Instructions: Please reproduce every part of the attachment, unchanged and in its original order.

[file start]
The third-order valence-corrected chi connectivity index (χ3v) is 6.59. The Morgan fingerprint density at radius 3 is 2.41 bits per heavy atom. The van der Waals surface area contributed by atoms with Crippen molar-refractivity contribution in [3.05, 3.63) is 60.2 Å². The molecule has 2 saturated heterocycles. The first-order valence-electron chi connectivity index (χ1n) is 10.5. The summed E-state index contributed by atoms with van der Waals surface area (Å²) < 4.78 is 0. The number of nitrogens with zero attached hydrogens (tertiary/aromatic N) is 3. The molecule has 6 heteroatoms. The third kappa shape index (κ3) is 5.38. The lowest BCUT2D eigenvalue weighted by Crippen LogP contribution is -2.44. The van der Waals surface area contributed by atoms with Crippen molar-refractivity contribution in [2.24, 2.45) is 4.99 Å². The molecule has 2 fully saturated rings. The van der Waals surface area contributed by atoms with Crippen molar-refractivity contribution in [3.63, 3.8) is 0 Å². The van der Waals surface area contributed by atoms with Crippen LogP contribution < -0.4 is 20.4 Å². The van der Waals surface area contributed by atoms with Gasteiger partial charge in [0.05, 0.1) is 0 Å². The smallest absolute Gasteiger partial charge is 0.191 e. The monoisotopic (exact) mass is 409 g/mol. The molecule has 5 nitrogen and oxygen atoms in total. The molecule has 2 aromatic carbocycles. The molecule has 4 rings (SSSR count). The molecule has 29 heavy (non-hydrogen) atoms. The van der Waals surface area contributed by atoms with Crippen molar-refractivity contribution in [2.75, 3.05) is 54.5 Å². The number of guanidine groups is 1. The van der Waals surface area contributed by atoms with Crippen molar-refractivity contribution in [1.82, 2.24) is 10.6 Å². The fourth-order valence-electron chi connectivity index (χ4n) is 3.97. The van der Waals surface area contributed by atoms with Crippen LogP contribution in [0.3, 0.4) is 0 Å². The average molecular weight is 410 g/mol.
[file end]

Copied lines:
The third-order valence-corrected chi connectivity index (χ3v) is 6.59. The Morgan fingerprint density at radius 3 is 2.41 bits per heavy atom. The van der Waals surface area contributed by atoms with Crippen molar-refractivity contribution in [3.05, 3.63) is 60.2 Å². The molecule has 2 saturated heterocycles. The first-order valence-electron chi connectivity index (χ1n) is 10.5. The summed E-state index contributed by atoms with van der Waals surface area (Å²) < 4.78 is 0. The number of nitrogens with zero attached hydrogens (tertiary/aromatic N) is 3. The molecule has 6 heteroatoms. The third kappa shape index (κ3) is 5.38. The lowest BCUT2D eigenvalue weighted by Crippen LogP contribution is -2.44. The van der Waals surface area contributed by atoms with Crippen molar-refractivity contribution in [2.24, 2.45) is 4.99 Å². The molecule has 2 fully saturated rings. The van der Waals surface area contributed by atoms with Crippen molar-refractivity contribution in [3.63, 3.8) is 0 Å². The van der Waals surface area contributed by atoms with Crippen LogP contribution < -0.4 is 20.4 Å². The van der Waals surface area contributed by atoms with Gasteiger partial charge in [0.05, 0.1) is 0 Å². The smallest absolute Gasteiger partial charge is 0.191 e. The monoisotopic (exact) mass is 409 g/mol. The molecule has 5 nitrogen and oxygen atoms in total. The molecule has 2 aromatic carbocycles. The molecule has 4 rings (SSSR count). The molecule has 29 heavy (non-hydrogen) atoms. The van der Waals surface area contributed by atoms with Crippen molar-refractivity contribution in [2.75, 3.05) is 54.5 Å². The number of guanidine groups is 1. The van der Waals surface area contributed by atoms with Crippen molar-refractivity contribution in [1.82, 2.24) is 10.6 Å². The fourth-order valence-electron chi connectivity index (χ4n) is 3.97. The van der Waals surface area contributed by atoms with Crippen LogP contribution in [0.3, 0.4) is 0 Å². The average molecular weight is 410 g/mol.